Due to the evolution of advanced technologies and their broad range of applications in numerous domains such as military, industrial, and scientific purposes, worldwide interest in High Altitude Platform Stations (HAPS) continue to rise. Researchers and experts worldwide have taken the initiative and conducted studies to create and build high-efficiency and safe HAPS. However, far too little attention has been paid to designing HAPS by embedding cylinders into a flat plate. The primary concern of the design is whether the approach of injecting the Magnus effect would be able to improve the aerodynamics and stability of the flat plate. To date, a new Cylinder to Flat Plate to Cylinder (CyFlaP) HAPS has been designed that incorporates the Magnus effect on a bluff body with the goal of increasing its aerodynamic performance. This project intends to analyze the pitching moment coefficient due to the rotational direction and rotational speed of the rotating cylinders. The tests were conducted for different Reynolds numbers (Re) ranging from Re = 2.55 × 105 to 9.10 × 105 which implicitly implied different free stream velocities varying from 2.80 to 10.05 m/s for different angles of attack ranging from α = −20° to α = 20°. Data for this study were collected using experimental analysis of the model in the closed-loop wind tunnel. Among the documented data, only the ones that had a higher rotational speed with clockwise rotating cylinders displayed a negative slope of moment coefficient over the specified range of angle of attack, with the highest negative moment coefficient recorded to be \({C}_{M}\) = −0.04 at the angle of attack, α = 10°. The analysis shows that the CyFlaP is able to fly in a longitudinal static stable state at 10.05 m/s (Re = 9.10 × 105) when the rotating cylinders are rotated in the clockwise-clockwise direction at a speed of 2322 RPM. This highlights the capability of the CyFlaP to fly steadily.
Ummi Zuhairah Zaimi, Hidayatullah Mohammad Ali, Azmin Shakrine Mohd Rafie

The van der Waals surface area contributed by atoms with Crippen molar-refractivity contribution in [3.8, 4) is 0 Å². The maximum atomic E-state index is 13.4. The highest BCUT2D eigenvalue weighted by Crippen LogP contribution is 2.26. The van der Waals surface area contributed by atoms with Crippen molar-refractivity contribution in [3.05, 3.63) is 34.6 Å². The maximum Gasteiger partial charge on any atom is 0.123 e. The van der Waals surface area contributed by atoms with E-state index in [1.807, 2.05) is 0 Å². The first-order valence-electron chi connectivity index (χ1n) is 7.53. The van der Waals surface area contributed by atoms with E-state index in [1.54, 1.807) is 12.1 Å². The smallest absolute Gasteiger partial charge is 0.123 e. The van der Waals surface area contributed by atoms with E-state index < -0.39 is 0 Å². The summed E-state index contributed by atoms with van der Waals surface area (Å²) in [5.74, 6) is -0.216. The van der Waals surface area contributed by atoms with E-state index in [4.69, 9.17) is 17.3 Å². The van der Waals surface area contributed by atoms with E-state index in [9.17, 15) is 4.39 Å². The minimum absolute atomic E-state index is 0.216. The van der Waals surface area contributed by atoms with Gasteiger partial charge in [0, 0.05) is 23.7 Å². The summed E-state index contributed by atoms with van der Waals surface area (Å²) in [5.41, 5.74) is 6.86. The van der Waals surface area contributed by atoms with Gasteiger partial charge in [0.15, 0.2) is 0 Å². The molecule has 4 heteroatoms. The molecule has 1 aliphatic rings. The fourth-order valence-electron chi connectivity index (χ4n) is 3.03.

Reaching Law Controller for Backlash Compensation in Parabolic Antenna Systems
Presented is a study on the application of the reaching law controller for suppressing the effect of backlash disturbance in parabolic antenna systems. The parabolic antennas are reflector antennas specifically designed to work at line-of-sight, otherwise there might be interruption or stoppage of communication. Backlash is one of the interferences that may affect the operation of such systems, and researches deduce that it could be reduced using suitable control systems. This will result in a reduced down time, maintenance costs, handling system complexities and enhanced life span. Many control methods have been tested on such systems ranging from linear methods to non-linear approaches. The antenna model in this study is adopted from a previous work. This study targets the performances of the controller in the presence of backlash disturbance which was then compared with that of the PID controller. The simulation work was done using MATLAB/SIMULINK software. Results portrayed that the Constant Rate Reaching Law Controller (CRC) was able to completely compensate for the disturbance created by the presence of backlash in the system. The PID compensation was not up to that of the CRC. Therefore, the CRC showed better performance in terms of robustness. Furthermore, it indicated the suitability of the scheme for this class of plants; that is parabolic antenna systems. Further studies may aid in achieving simple as well as robust control system for such systems.